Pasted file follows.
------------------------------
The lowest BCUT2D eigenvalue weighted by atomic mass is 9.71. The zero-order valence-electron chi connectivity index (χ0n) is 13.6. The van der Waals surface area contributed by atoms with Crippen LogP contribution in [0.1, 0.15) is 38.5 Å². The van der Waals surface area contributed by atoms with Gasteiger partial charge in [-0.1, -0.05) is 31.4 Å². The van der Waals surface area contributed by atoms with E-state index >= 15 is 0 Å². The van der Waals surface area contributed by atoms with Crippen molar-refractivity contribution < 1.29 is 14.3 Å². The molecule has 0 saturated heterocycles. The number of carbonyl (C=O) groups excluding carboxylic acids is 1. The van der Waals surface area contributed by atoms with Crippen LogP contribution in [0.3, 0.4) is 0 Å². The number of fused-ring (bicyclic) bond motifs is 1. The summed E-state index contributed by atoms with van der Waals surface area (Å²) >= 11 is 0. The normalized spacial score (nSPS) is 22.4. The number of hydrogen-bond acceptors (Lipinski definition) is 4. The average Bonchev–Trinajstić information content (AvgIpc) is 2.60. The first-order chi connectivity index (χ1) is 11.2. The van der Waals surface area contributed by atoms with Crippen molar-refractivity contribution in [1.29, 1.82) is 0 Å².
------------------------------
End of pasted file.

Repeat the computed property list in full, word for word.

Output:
The lowest BCUT2D eigenvalue weighted by atomic mass is 9.71. The zero-order valence-electron chi connectivity index (χ0n) is 13.6. The van der Waals surface area contributed by atoms with Crippen LogP contribution in [0.1, 0.15) is 38.5 Å². The van der Waals surface area contributed by atoms with Gasteiger partial charge in [-0.1, -0.05) is 31.4 Å². The van der Waals surface area contributed by atoms with E-state index >= 15 is 0 Å². The van der Waals surface area contributed by atoms with Crippen molar-refractivity contribution < 1.29 is 14.3 Å². The molecule has 0 saturated heterocycles. The number of carbonyl (C=O) groups excluding carboxylic acids is 1. The van der Waals surface area contributed by atoms with Crippen LogP contribution in [0.3, 0.4) is 0 Å². The number of fused-ring (bicyclic) bond motifs is 1. The summed E-state index contributed by atoms with van der Waals surface area (Å²) >= 11 is 0. The normalized spacial score (nSPS) is 22.4. The number of hydrogen-bond acceptors (Lipinski definition) is 4. The average Bonchev–Trinajstić information content (AvgIpc) is 2.60. The first-order chi connectivity index (χ1) is 11.2. The van der Waals surface area contributed by atoms with Crippen molar-refractivity contribution in [1.29, 1.82) is 0 Å².